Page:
We all know who the best 2-guard was in the 1990s, but who else made the list?
Joe Steady. Joe Cool. UnflapaJoe.
Those weren’t Joe Dumars’ nicknames (he went by the understated “Joe D”) but they should have been. A member of the universally hated Detroit “Bad Boys,” Dumars somehow managed to avoid the muck his teammates wallowed in. He was the Piston that most folks grudgingly hated.
The sort of low-key leader general managers lust after, Dumars brought serious game to table along with his character. His numbers weren’t outstanding, but given his talent on both ends of the floor, Dumars and Isiah Thomas have to be considered among the top three backcourts of all-time. Easily.
Dumars topped 20 ppg only a few times in his career, but it was obvious watching him play that if he cared a little less about the team, he could have put up monster numbers. Instead, he was content playing his role, and used his rugged game to abuse smaller guards, and his sweet stroke to tantalize the bigger ones. A six-time All-Star and regular member of the League’s all-defensive team, Dumars was recognized as true talent by his peers.
Good old Joe Steady.
Why did he have to choke him?
Yeah, P.J. was riding him and clearly he isn’t the easiest coach to get along with since he managed to alienate an entire Oklahoma City Thunder team that is now balling under Scott Brooks, but choking him was stupid. Really stupid.
It was stupid because that, and his ill-timed comment about feeding his kids, have become the epitaph on Spree’s NBA headstone. Here lies the joker who couldn’t feed his kids on $21 million and didn’t know how to disagree with his coach without resorting to asphyxiation. What a waste…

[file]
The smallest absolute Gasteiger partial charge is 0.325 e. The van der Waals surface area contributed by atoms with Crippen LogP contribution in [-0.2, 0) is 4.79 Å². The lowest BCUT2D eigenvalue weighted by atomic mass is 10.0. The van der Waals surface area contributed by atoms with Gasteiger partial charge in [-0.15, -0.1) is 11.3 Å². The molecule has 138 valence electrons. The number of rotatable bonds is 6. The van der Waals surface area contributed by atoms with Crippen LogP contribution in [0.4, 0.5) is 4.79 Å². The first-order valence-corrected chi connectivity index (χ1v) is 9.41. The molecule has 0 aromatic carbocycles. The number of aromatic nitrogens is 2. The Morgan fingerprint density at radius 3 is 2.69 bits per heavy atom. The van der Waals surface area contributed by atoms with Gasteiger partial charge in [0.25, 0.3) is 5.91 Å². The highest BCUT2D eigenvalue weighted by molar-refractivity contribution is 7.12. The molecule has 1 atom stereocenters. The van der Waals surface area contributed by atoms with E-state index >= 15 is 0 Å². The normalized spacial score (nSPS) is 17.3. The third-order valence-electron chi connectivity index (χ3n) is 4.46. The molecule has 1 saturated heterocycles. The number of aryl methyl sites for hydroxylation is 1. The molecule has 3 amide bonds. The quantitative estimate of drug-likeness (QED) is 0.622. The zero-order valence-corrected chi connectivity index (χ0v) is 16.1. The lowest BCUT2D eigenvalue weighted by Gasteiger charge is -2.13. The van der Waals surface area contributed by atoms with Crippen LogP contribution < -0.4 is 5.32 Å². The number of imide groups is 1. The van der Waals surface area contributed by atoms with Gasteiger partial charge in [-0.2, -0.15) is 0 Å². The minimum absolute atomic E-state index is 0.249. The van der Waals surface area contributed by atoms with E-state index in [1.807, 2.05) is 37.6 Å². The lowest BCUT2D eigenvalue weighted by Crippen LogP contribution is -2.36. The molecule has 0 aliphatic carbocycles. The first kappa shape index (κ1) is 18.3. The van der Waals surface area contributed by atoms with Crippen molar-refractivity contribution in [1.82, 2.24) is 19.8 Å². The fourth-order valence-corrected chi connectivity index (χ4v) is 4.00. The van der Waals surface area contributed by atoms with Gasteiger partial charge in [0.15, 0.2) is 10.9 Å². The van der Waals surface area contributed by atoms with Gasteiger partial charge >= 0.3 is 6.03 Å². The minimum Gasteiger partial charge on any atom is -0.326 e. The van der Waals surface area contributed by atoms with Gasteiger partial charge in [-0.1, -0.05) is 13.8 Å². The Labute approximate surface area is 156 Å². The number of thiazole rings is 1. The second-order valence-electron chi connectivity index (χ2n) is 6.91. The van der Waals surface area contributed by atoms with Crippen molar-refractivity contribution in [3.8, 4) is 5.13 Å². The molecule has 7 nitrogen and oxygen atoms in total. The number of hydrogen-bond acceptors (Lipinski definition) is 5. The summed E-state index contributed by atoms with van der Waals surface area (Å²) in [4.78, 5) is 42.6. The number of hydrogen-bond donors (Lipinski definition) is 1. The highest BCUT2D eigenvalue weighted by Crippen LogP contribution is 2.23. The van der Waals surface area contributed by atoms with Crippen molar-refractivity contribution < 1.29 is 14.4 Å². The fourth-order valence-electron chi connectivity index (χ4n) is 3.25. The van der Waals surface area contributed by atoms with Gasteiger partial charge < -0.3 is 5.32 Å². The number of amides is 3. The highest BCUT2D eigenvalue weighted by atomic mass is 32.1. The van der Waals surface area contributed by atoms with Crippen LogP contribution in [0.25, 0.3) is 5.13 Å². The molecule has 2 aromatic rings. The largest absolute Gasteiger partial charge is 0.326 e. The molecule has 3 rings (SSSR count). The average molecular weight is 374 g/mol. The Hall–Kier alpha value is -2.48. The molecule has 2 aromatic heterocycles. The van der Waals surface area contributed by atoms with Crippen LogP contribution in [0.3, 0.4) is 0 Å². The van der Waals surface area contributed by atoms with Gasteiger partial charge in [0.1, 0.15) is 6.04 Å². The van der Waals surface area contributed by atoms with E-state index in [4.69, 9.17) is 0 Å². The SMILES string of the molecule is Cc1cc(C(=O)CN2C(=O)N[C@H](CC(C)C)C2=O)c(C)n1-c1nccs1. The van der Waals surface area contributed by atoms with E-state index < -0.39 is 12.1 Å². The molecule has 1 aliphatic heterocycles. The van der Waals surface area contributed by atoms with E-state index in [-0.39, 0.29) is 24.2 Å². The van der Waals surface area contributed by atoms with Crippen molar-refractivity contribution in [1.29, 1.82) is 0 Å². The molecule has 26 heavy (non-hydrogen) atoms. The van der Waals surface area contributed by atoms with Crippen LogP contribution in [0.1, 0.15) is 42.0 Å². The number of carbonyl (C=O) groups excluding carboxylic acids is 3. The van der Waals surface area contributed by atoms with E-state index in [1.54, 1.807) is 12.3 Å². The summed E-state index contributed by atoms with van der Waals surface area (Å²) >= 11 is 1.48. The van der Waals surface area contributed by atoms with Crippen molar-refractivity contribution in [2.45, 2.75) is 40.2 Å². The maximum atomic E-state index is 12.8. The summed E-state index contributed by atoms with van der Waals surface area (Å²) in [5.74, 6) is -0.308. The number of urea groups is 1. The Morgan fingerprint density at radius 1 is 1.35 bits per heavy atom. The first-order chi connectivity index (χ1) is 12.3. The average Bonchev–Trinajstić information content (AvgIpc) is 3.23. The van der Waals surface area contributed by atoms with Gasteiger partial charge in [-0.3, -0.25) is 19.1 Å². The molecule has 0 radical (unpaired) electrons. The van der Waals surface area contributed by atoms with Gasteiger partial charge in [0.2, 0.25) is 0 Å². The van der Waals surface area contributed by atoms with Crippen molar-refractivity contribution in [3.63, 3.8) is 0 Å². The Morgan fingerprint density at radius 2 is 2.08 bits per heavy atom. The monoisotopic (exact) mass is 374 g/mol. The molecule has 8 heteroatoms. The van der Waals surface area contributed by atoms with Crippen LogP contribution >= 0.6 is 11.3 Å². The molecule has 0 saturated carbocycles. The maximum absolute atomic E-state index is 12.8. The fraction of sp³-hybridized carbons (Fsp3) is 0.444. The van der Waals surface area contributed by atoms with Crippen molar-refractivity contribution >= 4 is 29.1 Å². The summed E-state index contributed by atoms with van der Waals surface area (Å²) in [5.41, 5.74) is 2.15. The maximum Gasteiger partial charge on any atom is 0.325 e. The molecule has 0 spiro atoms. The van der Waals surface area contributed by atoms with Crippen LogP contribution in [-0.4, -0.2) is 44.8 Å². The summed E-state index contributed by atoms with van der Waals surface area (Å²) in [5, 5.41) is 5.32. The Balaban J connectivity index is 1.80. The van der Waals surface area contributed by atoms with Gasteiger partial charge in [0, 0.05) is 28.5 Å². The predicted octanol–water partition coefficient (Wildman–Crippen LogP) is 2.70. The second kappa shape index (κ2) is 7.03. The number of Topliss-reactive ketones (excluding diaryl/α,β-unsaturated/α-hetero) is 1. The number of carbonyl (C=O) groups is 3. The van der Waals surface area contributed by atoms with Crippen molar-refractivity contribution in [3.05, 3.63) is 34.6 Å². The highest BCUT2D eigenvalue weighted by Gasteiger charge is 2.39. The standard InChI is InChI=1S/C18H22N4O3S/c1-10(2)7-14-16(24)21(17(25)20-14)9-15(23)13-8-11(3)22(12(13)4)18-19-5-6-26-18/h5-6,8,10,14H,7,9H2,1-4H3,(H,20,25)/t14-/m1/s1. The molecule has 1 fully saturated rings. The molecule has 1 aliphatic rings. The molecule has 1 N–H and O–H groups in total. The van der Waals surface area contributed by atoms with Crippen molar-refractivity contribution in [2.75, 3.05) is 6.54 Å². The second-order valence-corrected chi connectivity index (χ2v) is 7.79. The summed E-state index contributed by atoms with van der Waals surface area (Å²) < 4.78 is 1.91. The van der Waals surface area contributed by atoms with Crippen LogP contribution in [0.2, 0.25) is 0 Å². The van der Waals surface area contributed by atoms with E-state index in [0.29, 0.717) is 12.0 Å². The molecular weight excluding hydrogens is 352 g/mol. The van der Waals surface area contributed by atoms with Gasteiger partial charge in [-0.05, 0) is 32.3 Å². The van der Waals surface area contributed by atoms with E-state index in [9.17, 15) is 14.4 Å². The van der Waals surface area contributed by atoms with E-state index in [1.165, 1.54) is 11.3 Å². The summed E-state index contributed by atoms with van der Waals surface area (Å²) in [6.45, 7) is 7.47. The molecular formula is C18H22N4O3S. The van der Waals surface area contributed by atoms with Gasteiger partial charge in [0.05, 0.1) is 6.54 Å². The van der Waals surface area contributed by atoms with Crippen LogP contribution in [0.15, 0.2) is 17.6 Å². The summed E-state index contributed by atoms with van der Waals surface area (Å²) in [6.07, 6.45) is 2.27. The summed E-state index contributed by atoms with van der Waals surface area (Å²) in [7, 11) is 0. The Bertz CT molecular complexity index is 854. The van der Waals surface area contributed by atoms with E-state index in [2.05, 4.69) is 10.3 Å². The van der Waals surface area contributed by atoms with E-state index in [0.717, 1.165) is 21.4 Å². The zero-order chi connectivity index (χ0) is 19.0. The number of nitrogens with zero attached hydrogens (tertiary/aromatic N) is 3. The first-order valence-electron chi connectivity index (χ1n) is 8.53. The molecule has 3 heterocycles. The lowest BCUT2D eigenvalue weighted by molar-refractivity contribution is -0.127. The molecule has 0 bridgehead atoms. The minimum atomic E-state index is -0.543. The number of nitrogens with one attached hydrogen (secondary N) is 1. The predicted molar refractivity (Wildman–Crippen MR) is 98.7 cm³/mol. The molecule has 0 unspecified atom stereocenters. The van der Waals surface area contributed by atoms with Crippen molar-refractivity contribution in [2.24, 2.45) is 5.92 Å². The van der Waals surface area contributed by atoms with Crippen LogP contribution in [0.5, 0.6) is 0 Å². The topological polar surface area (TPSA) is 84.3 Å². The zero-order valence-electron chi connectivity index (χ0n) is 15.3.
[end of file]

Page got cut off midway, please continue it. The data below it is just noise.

Latrell Fontaine Sprewell was a flat out hooper in his prime. Insane hops, fearless drives and a nasty streak to boot. Old school fans remember him as a blur on the wing in Oakland, rising up for that patented two-handed, scissor-kick dunk that was immortalized in the incomparable NBA Live 95. In 1996-1997, Sprewell averaged 24 ppg, 6 assists and 4 boards, while shooting 45 percent from the field. That’s what people should remember.
Sure, Latrell found redemption in New York by leading the Knicks to the Finals, and even managed to help K.G. get out of the first round. But, a true appreciation of his game is lacking, and instead he’s become the poster boy for out-of-control NBA thugs.
Remember kids, sticks and stones…
When Steve Smith came out of Michigan State, he was supposed to be the next Magic Johnson.
Clearly that was hyperbole.
But, even if he could never match up to Earvin, it didn’t stop Smith from using his fellow alum’s world famous “old man game” to confuse and confound swingmen across the league. Smith wasn’t especially quick, didn’t jump high at all, and only had average physical strength.
But, somehow he managed to punish players smaller than him, out quick guys slower than him, and out jump opponents just enough to get his shot off consistently. Smith loved directing traffic from the block, and knew how to use his body to create contact and get to the free throw line for easy points.
Smith debuted in Miami, had several solid years there, including two years where he topped five assists and four rebounds per game to go along with his 17 points, but it wasn’t until he got shipped to Atlanta that Smith became a real star. Alongside Dikembe Mutombo and Mookie Blaylock, Smith would do his best to engage the Hawks’ fickle fan base, including going off for 25 ppg on 57 percent shooting in the 1997-98 playoffs. However, the Hawks could never get over the hump, and Smith eventually ended up as a steady veteran in Portland and San Antonio.